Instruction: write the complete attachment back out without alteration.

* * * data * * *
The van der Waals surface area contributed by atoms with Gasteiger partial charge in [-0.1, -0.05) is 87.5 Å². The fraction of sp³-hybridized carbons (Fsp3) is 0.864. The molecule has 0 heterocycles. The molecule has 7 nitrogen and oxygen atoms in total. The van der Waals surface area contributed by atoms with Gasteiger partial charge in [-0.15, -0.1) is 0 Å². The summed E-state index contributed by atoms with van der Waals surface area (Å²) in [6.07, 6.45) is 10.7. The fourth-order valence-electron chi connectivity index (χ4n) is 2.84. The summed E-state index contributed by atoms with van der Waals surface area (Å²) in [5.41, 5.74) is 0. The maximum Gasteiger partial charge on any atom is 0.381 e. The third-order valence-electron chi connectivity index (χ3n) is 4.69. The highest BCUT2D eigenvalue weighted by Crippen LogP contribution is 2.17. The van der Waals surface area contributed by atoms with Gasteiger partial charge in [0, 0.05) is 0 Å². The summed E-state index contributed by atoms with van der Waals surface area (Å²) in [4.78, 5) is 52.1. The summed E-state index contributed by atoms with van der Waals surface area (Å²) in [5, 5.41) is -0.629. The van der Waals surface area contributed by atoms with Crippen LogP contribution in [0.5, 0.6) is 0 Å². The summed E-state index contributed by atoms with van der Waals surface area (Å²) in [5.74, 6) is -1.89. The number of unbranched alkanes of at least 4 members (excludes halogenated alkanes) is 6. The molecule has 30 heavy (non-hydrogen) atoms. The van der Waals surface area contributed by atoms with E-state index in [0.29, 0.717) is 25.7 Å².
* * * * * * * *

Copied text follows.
The van der Waals surface area contributed by atoms with Gasteiger partial charge in [-0.1, -0.05) is 87.5 Å². The fraction of sp³-hybridized carbons (Fsp3) is 0.864. The molecule has 0 heterocycles. The molecule has 7 nitrogen and oxygen atoms in total. The van der Waals surface area contributed by atoms with Gasteiger partial charge in [-0.15, -0.1) is 0 Å². The summed E-state index contributed by atoms with van der Waals surface area (Å²) in [6.07, 6.45) is 10.7. The fourth-order valence-electron chi connectivity index (χ4n) is 2.84. The summed E-state index contributed by atoms with van der Waals surface area (Å²) in [5.41, 5.74) is 0. The maximum Gasteiger partial charge on any atom is 0.381 e. The third-order valence-electron chi connectivity index (χ3n) is 4.69. The highest BCUT2D eigenvalue weighted by Crippen LogP contribution is 2.17. The van der Waals surface area contributed by atoms with Gasteiger partial charge in [0, 0.05) is 0 Å². The summed E-state index contributed by atoms with van der Waals surface area (Å²) in [4.78, 5) is 52.1. The summed E-state index contributed by atoms with van der Waals surface area (Å²) in [5, 5.41) is -0.629. The van der Waals surface area contributed by atoms with Crippen LogP contribution in [0.5, 0.6) is 0 Å². The summed E-state index contributed by atoms with van der Waals surface area (Å²) in [5.74, 6) is -1.89. The number of unbranched alkanes of at least 4 members (excludes halogenated alkanes) is 6. The molecule has 30 heavy (non-hydrogen) atoms. The van der Waals surface area contributed by atoms with E-state index in [0.29, 0.717) is 25.7 Å².